Objective. To describe the epidemiology of injuries at the Sochi 2014 Winter Paralympic Games. Methods. A total of 547 athletes from 45 countries were monitored daily for 12 days during the Sochi 2014 Winter Paralympic Games (6564 athlete days). Daily injury data were obtained from teams with their own medical support (32 teams, 510 athletes) and teams without their own medical support (13 teams, 37 athletes) through electronic data capturing systems. Results. There were 174 total injuries reported, with an injury incidence rate (IR) of 26.5 per 1000 athlete days (95% CI 22.7% to 30.8%). There was a significantly higher IR recorded in alpine skiing/snowboarding (IR of 41.1 (95% CI 33.7% to 49.6%) p=0.0001) compared to cross-country skiing/biathlon, ice sledge hockey or wheelchair curling. Injuries in the shoulder region were the highest single-joint IR (IR of 6.4 (95% CI 4.6% to 8.6%)), although total upper and lower body IR were similar (IR 8.5 vs 8.4 (95% CI 6.4% to 11.1%)). Furthermore, the IR of acute injuries was significantly higher than other types of injury onset (IR of 17.8 (95% CI 14.7% to 21.4%)). Conclusions. In a Winter Paralympic Games setting, athletes report higher injury incidence than do Olympic athletes or athletes in a Summer Paralympic Games setting. The highest incidence of injury was reported in the alpine skiing/snowboarding sporting category. There was a similar incidence of injury in the upper and lower limbs. The joint with the greatest rate of injury reported was the shoulder joint. Our data can inform injury prevention programmes and policy considerations regarding athlete safety in future Winter Paralympic Games.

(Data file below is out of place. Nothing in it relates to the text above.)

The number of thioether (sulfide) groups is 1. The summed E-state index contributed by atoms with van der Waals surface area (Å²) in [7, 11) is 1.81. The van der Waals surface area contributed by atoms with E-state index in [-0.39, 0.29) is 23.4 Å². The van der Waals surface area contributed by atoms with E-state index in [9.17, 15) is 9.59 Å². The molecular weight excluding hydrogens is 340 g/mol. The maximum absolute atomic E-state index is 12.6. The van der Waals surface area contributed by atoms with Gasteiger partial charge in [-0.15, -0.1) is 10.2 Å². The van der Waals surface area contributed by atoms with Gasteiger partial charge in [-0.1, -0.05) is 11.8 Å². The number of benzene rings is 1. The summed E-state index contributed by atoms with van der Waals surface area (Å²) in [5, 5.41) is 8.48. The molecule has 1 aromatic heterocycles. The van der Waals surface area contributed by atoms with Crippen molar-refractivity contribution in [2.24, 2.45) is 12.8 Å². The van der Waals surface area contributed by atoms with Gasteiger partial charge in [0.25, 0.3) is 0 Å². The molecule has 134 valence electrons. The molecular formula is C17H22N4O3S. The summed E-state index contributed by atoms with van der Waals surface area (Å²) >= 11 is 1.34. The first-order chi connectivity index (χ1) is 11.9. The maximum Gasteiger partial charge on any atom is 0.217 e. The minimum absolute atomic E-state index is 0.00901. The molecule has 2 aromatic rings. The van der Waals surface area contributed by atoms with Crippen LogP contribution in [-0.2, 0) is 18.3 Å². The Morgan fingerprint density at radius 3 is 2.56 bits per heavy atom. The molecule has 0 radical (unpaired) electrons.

- international sporting events
- School of Sport and Service Management - Clinical Prof-Sport and Exercise Medicine
- Sport and Exercise Science and Sports Medicine Research and Enterprise Group
Derman, W., Schwellnus, M. P., Jordaan, E., Runciman, P., Van de Vliet, P., Blauwet, C. A., Webborn, N., Willick, S. E., & Stomphorst, J. (2016). High incidence of injury at the Sochi 2014 Winter Paralympic Games: a prospective cohort study of 6564 athlete days. British Journal of Sports Medicine, 50, 1069-1074. https://doi.org/10.1136/bjsports-2016-096214